A paradise lost?
The World Cup as a glorious contest is a thing of the past. Widespread cheating and prima donna players are ruining the spectacle, argues Malachi O'Doherty
Do you remember how exciting the World Cup used to be? I was never a great fan of football. When other boys asked me whom I supported, I couldn't answer them. I would marvel at how grown men might immediately click around a question of United's chances.
I once had to pick up Billy Hutchinson and Paddy Devlin in the same taxi and they were talking over my head in the recondite language of the true fan before we had got out onto the main road.
But the World Cup was for everybody. It had the power to penetrate the indifference of the swot.
This was partly because it was a self-contained tournament of football, so you didn't need to be especially attuned to the past history of the teams.
And the football was the best you were ever going to see: Pele taking a ball on his chest, bouncing it to his toe and belting it into goal without breaking his stride.
I refused the whole terriitorialism and the identification of self with team. I would never say, "Didn't 'we' do well" or "'We' was robbed".
Yet I found the glorious carnival of competition and the balletic physicality of the world's best just enthralling.
But this year? Naw. The most interesting thing about this World Cup is the vuvuzela and the African platform.
For one thing, it is hard to think well of men who are such whingers as the England team.
I don't know what is more disheartening - the image of Wayne Rooney complaining about boos or the picture of a fan in handcuffs for going into the dressing room to tell them how lamentable they were against Algeria.
Fans are entitled to boo when they have been let down, as much as they would be entitled to send back a plate of congealed beans and rubbery chips in their local fry-up.
And what was shocking was the failure of Rooney to grasp that the team owes these fans anything; people who have spent thousands to spend weeks in South Africa when they could have had a better holiday playing table football with their mates in a beach bar on Corfu.
In defence of Rooney, it was argued that he is a player who depends on others getting the ball to him before he can deliver his lethal strikes against the goal mouth.
But in the game against Slovenia he got his foot to the ball often enough, he just didn't kick well or straight.
If he had done what he is paid to do the score might have been 5-1.
Of course, the country was ecstatic that England had made it through to the final 16, but there is nothing much to celebrate in such a narrow margin.
I can't help thinking that excellence in football depends in some kind of personal excellence and maturity. At least we would want that if players are to be inspiring role models.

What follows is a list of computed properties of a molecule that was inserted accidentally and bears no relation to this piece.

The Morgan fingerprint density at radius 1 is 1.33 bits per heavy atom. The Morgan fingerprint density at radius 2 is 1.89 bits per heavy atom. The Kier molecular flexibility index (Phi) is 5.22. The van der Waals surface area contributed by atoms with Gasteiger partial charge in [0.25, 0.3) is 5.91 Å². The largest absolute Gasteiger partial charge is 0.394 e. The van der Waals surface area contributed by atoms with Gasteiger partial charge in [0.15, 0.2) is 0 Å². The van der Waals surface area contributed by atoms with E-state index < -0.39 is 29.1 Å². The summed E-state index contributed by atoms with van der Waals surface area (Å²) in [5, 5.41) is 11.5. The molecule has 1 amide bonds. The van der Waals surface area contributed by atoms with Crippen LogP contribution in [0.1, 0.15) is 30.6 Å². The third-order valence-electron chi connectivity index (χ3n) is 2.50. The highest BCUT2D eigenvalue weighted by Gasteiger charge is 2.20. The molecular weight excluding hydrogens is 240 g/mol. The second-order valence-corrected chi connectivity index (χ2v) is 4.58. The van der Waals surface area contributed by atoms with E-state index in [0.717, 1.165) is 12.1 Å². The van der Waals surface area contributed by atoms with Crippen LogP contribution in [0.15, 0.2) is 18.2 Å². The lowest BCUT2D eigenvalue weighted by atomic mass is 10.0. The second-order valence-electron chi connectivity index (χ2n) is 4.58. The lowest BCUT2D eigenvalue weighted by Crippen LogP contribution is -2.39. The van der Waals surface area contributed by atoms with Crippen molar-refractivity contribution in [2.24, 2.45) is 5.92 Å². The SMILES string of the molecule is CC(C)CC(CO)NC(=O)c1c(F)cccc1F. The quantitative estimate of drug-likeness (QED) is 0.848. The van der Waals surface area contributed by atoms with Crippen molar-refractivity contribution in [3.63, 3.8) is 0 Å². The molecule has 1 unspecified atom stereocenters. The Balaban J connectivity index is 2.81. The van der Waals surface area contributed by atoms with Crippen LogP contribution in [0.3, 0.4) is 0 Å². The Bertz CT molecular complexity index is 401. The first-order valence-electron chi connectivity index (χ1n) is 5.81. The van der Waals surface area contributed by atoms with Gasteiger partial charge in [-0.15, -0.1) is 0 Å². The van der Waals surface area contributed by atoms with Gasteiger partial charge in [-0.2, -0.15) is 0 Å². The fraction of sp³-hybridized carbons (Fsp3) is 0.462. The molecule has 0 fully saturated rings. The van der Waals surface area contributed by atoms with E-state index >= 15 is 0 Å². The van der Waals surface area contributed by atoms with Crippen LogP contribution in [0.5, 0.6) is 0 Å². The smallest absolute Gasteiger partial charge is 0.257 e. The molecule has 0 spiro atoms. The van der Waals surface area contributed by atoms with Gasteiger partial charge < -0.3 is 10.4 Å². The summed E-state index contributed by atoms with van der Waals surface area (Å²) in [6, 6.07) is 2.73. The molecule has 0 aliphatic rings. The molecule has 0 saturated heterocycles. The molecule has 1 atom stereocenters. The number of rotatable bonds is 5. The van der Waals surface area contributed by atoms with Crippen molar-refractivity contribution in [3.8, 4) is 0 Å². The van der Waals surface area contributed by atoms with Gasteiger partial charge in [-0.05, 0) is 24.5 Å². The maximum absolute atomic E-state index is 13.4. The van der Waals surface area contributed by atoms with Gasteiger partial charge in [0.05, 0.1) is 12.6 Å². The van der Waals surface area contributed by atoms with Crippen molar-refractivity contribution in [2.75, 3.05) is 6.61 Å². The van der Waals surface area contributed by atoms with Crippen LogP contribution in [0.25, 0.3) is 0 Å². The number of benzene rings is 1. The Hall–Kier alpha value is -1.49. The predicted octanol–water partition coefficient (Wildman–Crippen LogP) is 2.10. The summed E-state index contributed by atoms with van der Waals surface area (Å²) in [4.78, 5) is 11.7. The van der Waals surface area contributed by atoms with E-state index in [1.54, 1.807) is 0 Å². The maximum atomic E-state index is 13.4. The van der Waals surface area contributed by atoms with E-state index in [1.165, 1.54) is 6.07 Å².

And when the men of a team seem unable to bear each others' company for a fortnight and concentrate on the job in hand, then you have to consider that what is missing is not necessarily skill, but ordinary patience, a realistic sense of the requirements on them as people.
Are they bored? Well, I bet it is boring in Helmand sometimes, but what kind of excuse would it be for an army at war that the men are feckless and young and can't focus or rally their spirits?
And what sort of team spirit is it when they revolt against the manager during the actual tournament?
John Terry knows that the players don't pick the team. He knows that team morale is decisive in games. So why did he blather about Capello?
Only because he couldn't hold it in. And keeping your gob shut when opening it can do more harm is surely not harder than the sort of self-discipline that produces winning football.
If a man has no self-control off the field, what use is he likely to be on it? One of the shocking things about modern football is the indulgence of fouling.
In other walks of life it is a criminal offence to kick a man or trip him up. In football - even World Cup football - the only crime is getting caught.
That's why I don't want to watch these people; they are thugs. When France got through to the World Cup with a hand-ball, the normal good sense view of most commentators was that was okay.
The early departure of France must raise mixed feelings for the Irish, who were excluded from the tournament by the Hand of Henry, the handball by Thierry Henry that facilitated France's qualifying goal in November.
On the one hand it looks like natural justice that a team trying to ride on to glory after cheating should fragment in dissension; on the other, the eclipsing of France must make small countries like Republic of Ireland and Northern Ireland gawp at the low calibre of play in this contest and see that they could be doing better than the big boys themselves. David Healy would not have fluffed as many kicks at the goal mouth as Rooney did against Slovenia.
It is hard not to feel that the World Cup in future will be more fondly remembered than anticipated.
England has been living with the delusion that it can win, though it is more than 40 years - that's 10 competitions - since it last did so.
British hopes of being revered around the world again can no more be realistically invested in the World Cup than in the Eurovision Song Contest.
And why? Who knows. The wonder is that so many Brits retain that old sense of entitlement, as if they trusted that destiny is naturally with them.
They can learn to live with not being the best in the world. Look at South Africa, enjoying the whole thing, even when they are losing, because it's fun and they feel honoured by the opportunity to host global football.
They are not whingeing about how badly it went for them. No one has been summoned to a dressing down by the president the way Henry has been called in by Sarkozy. It's only football, after all.
And maybe that is what Britain has lost sight of.